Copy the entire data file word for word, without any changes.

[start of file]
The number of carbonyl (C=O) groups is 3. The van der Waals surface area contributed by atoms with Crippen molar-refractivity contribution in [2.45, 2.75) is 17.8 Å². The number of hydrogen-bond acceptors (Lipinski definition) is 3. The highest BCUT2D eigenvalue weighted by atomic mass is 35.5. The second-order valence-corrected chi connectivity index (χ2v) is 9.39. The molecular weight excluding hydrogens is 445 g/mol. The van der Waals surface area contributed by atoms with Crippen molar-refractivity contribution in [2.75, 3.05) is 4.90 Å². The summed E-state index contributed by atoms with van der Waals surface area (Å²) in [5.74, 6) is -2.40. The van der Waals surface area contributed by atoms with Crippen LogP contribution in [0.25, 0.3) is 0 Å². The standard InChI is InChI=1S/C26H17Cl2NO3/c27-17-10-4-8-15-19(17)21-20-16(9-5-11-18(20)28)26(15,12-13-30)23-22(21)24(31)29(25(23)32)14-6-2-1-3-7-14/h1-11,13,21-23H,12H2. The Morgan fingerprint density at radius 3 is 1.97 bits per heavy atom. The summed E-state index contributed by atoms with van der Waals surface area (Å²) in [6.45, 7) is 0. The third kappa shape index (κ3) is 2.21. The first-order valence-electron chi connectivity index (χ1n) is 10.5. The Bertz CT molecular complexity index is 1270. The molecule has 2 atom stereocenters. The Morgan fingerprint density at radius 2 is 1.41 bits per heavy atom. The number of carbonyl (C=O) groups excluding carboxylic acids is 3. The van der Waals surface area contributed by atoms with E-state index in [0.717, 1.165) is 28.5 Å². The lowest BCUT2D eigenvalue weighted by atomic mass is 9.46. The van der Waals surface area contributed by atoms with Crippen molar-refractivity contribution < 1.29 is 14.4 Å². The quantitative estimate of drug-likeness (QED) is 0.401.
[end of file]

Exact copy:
The number of carbonyl (C=O) groups is 3. The van der Waals surface area contributed by atoms with Crippen molar-refractivity contribution in [2.45, 2.75) is 17.8 Å². The number of hydrogen-bond acceptors (Lipinski definition) is 3. The highest BCUT2D eigenvalue weighted by atomic mass is 35.5. The second-order valence-corrected chi connectivity index (χ2v) is 9.39. The molecular weight excluding hydrogens is 445 g/mol. The van der Waals surface area contributed by atoms with Crippen molar-refractivity contribution in [2.75, 3.05) is 4.90 Å². The summed E-state index contributed by atoms with van der Waals surface area (Å²) in [5.74, 6) is -2.40. The van der Waals surface area contributed by atoms with Crippen LogP contribution in [0.25, 0.3) is 0 Å². The standard InChI is InChI=1S/C26H17Cl2NO3/c27-17-10-4-8-15-19(17)21-20-16(9-5-11-18(20)28)26(15,12-13-30)23-22(21)24(31)29(25(23)32)14-6-2-1-3-7-14/h1-11,13,21-23H,12H2. The Morgan fingerprint density at radius 3 is 1.97 bits per heavy atom. The summed E-state index contributed by atoms with van der Waals surface area (Å²) in [6.45, 7) is 0. The third kappa shape index (κ3) is 2.21. The first-order valence-electron chi connectivity index (χ1n) is 10.5. The Bertz CT molecular complexity index is 1270. The molecule has 2 atom stereocenters. The Morgan fingerprint density at radius 2 is 1.41 bits per heavy atom. The number of carbonyl (C=O) groups excluding carboxylic acids is 3. The van der Waals surface area contributed by atoms with E-state index in [0.717, 1.165) is 28.5 Å². The lowest BCUT2D eigenvalue weighted by atomic mass is 9.46. The van der Waals surface area contributed by atoms with Crippen molar-refractivity contribution < 1.29 is 14.4 Å². The quantitative estimate of drug-likeness (QED) is 0.401.